Book Review: Home To Harmony
Avon Books, 2002
In March I read Phillip Gulley’s If The Church Were Christian. That book had a huge impact on me and my thought processes. I wanted to read more books by him. I certainly had plenty to choose from. I decided to start on his Harmony Series. Home To Harmony is Book One.
This book is fiction but it seems based on the author’s experience. It’s as if someone asked Phillip Gulley, “What’s it like to be a pastor in a small midwestern town?” He tells us, through the voice of Sam Gardner.
Sam, along with his wife and two young boys, have moved back to his hometown. Only a few things have changed in the years he’s been away. Most of the buildings are the same. There is still the same newspaper, library and the coffee shop. His boys go to the same school and the same doctor he went to.
Sam still knows most of the people in town and he introduces them to us. Here’s a few I liked:
- I loved Dr. Neely. He’s getting older now and he and his wife want to move to a smaller house. The problem is they won’t sell to someone who will paint over the children’s names, height measurements and dates that are behind the curtains in the dining room.
- I also liked Miriam Hodge. She was appointed head elder at church and then tried to get the meetings to run according to an agenda.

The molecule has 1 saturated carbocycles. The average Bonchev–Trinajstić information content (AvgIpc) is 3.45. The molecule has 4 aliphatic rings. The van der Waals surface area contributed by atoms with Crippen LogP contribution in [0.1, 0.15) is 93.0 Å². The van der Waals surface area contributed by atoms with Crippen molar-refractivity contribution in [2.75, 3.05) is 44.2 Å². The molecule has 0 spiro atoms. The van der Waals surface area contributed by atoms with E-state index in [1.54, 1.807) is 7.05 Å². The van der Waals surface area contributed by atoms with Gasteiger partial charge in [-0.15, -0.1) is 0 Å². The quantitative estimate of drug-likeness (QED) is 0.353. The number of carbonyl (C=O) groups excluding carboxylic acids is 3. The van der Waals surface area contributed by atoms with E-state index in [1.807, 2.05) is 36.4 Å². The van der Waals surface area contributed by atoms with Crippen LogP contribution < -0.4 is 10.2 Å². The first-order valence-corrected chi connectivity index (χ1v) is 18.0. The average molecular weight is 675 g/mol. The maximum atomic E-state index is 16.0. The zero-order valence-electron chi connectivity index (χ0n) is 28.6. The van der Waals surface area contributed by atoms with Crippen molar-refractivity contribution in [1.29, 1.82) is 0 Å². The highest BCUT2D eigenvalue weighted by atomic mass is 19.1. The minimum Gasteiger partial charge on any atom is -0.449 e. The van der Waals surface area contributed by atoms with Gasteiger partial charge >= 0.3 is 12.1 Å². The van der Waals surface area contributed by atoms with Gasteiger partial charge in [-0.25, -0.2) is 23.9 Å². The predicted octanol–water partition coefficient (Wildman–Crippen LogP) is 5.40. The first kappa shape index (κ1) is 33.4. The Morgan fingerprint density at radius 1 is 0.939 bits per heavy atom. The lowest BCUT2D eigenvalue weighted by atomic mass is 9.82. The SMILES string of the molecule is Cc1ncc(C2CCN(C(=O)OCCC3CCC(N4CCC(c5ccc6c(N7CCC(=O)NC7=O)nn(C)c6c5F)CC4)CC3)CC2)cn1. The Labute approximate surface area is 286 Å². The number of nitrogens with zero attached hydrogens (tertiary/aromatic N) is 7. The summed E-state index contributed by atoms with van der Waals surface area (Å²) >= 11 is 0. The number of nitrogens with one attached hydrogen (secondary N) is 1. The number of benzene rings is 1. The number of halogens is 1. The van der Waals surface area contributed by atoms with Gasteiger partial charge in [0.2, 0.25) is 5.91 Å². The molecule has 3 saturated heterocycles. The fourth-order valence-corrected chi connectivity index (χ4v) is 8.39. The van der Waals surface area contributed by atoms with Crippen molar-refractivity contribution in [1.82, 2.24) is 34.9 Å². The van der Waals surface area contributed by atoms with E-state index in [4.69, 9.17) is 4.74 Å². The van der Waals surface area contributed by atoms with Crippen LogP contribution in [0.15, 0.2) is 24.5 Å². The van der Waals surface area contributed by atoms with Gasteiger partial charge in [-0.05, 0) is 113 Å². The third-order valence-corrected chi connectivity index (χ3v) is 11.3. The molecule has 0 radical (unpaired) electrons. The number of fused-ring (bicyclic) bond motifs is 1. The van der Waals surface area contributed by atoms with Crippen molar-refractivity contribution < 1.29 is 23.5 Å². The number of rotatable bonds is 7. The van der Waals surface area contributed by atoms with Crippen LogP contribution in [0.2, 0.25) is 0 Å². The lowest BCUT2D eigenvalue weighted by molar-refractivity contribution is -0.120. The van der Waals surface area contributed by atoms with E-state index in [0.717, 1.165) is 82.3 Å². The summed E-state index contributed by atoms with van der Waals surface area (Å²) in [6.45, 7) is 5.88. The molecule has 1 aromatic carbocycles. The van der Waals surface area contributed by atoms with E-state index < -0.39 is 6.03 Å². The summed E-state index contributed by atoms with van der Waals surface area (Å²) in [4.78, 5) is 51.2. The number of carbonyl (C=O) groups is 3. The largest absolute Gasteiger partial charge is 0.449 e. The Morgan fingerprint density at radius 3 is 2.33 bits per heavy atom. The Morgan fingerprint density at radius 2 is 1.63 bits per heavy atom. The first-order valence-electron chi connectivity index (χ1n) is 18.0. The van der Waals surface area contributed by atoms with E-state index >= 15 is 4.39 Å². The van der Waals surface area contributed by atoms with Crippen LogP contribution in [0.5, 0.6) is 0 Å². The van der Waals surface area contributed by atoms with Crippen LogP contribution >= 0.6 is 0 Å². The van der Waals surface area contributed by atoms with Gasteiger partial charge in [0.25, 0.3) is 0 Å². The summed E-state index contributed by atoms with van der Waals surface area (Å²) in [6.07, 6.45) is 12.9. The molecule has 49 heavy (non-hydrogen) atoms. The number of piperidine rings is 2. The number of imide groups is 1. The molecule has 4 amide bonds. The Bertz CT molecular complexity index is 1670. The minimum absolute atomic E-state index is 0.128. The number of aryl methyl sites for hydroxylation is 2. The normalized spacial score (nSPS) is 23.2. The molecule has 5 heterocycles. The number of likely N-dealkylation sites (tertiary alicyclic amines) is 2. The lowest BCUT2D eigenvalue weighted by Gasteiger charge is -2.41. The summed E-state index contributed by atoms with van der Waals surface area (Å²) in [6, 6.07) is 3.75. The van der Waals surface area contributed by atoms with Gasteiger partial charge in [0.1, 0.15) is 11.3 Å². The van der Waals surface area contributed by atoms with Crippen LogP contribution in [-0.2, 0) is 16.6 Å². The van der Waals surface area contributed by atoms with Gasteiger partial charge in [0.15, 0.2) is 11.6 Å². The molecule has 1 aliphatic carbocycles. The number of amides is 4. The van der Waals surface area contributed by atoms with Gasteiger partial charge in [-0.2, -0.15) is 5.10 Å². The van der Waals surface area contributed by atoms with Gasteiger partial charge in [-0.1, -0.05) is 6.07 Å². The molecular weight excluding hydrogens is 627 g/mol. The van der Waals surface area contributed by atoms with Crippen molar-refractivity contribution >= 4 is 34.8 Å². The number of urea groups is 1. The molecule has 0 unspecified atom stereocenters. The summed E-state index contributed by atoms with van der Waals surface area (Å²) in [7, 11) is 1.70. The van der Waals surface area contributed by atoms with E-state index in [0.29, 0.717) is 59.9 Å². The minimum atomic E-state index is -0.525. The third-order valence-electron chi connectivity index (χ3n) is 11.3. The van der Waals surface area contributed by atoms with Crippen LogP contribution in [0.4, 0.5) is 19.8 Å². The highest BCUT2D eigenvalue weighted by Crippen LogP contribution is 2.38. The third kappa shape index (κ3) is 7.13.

- Dale Hinshaw is one of those guys who pushes himself into places he’s not wanted. We all know people like that. One of his most hilarious “pushes” was when he decided the church needed to advertise to get more members. He erected a bunch of Burma Shave style signs on the outskirts of town. Here’s one I liked:
If you cheat and drink and lie
turn to God before you die.
Harmony Friends Meeting
And another one:
Go to church and learn to pray
or when you die there’s Hell to pay.
Harmony Friends Meeting
Phillip Gulley writes in an easy, humorous, and often self-deprecating manner. But, he also shares his thoughts, via Sam Gardner, on life in general and how it relates to his faith. In one chapter he was talking about buying gifts for his wife on their tenth anniversary. He’s never exactly gotten giving gifts right, but he keeps trying.
The tenth is the year you are supposed to buy either aluminum or diamonds. So he bought his wife ten cans of diet coke and wrapped them individually. She was sure he had goofed again but on the tenth can he had taped a diamond ring. Sam then reflected on his wife and how glad he was to have her. She wasn’t perfect but he’s never been drawn to perfection. He’s seen how that can spoil a person’s outlook.
“Acquainted . . . with failure, I’m pleasantly surprised when life goes well. It is easy in these aluminum years, to believe in a loving God. It’s the only thing that makes sense. It isn’t skill and pluck and hard work that get us where we are. It’s grace, nothing else.
To learn more about Phillip Gully, visit here.
For more about the town of Harmony, go here.